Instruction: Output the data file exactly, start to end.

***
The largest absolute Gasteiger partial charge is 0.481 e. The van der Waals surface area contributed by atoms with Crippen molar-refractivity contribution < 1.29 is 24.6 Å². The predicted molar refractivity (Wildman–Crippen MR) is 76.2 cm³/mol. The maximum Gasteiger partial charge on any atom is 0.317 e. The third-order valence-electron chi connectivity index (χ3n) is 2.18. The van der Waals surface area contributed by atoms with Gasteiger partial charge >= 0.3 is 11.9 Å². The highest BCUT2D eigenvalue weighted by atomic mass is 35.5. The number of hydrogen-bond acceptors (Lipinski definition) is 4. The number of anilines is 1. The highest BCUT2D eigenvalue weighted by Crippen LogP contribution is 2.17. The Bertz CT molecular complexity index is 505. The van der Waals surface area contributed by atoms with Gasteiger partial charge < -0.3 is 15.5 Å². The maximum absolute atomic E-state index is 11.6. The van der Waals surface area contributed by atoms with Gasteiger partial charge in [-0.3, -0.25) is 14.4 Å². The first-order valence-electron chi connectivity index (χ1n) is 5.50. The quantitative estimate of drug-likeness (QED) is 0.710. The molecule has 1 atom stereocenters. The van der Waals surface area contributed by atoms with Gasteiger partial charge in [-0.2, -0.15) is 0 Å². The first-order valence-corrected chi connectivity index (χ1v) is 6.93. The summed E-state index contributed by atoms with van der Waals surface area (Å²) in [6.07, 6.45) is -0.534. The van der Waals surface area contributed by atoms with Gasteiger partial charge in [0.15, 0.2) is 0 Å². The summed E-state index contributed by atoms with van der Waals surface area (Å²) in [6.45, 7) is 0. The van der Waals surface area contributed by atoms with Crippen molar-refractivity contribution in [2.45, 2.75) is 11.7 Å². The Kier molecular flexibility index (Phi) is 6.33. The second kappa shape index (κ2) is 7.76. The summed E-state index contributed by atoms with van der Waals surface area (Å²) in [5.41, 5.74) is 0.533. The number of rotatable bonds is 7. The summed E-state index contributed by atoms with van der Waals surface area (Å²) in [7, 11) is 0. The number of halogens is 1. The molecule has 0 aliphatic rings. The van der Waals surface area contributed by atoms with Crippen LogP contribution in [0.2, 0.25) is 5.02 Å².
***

The largest absolute Gasteiger partial charge is 0.481 e. The van der Waals surface area contributed by atoms with Crippen molar-refractivity contribution < 1.29 is 24.6 Å². The predicted molar refractivity (Wildman–Crippen MR) is 76.2 cm³/mol. The maximum Gasteiger partial charge on any atom is 0.317 e. The third-order valence-electron chi connectivity index (χ3n) is 2.18. The van der Waals surface area contributed by atoms with Gasteiger partial charge >= 0.3 is 11.9 Å². The highest BCUT2D eigenvalue weighted by atomic mass is 35.5. The number of hydrogen-bond acceptors (Lipinski definition) is 4. The number of anilines is 1. The highest BCUT2D eigenvalue weighted by Crippen LogP contribution is 2.17. The Bertz CT molecular complexity index is 505. The van der Waals surface area contributed by atoms with Gasteiger partial charge < -0.3 is 15.5 Å². The maximum absolute atomic E-state index is 11.6. The van der Waals surface area contributed by atoms with Gasteiger partial charge in [-0.3, -0.25) is 14.4 Å². The first-order valence-electron chi connectivity index (χ1n) is 5.50. The quantitative estimate of drug-likeness (QED) is 0.710. The molecule has 1 atom stereocenters. The van der Waals surface area contributed by atoms with Gasteiger partial charge in [-0.2, -0.15) is 0 Å². The first-order valence-corrected chi connectivity index (χ1v) is 6.93. The summed E-state index contributed by atoms with van der Waals surface area (Å²) in [6.07, 6.45) is -0.534. The van der Waals surface area contributed by atoms with Gasteiger partial charge in [0.15, 0.2) is 0 Å². The summed E-state index contributed by atoms with van der Waals surface area (Å²) in [6.45, 7) is 0. The van der Waals surface area contributed by atoms with Crippen molar-refractivity contribution in [2.45, 2.75) is 11.7 Å². The Kier molecular flexibility index (Phi) is 6.33. The second kappa shape index (κ2) is 7.76. The summed E-state index contributed by atoms with van der Waals surface area (Å²) in [5.41, 5.74) is 0.533. The number of rotatable bonds is 7. The summed E-state index contributed by atoms with van der Waals surface area (Å²) in [7, 11) is 0. The number of halogens is 1. The molecule has 0 aliphatic rings. The van der Waals surface area contributed by atoms with Crippen LogP contribution in [0.2, 0.25) is 5.02 Å².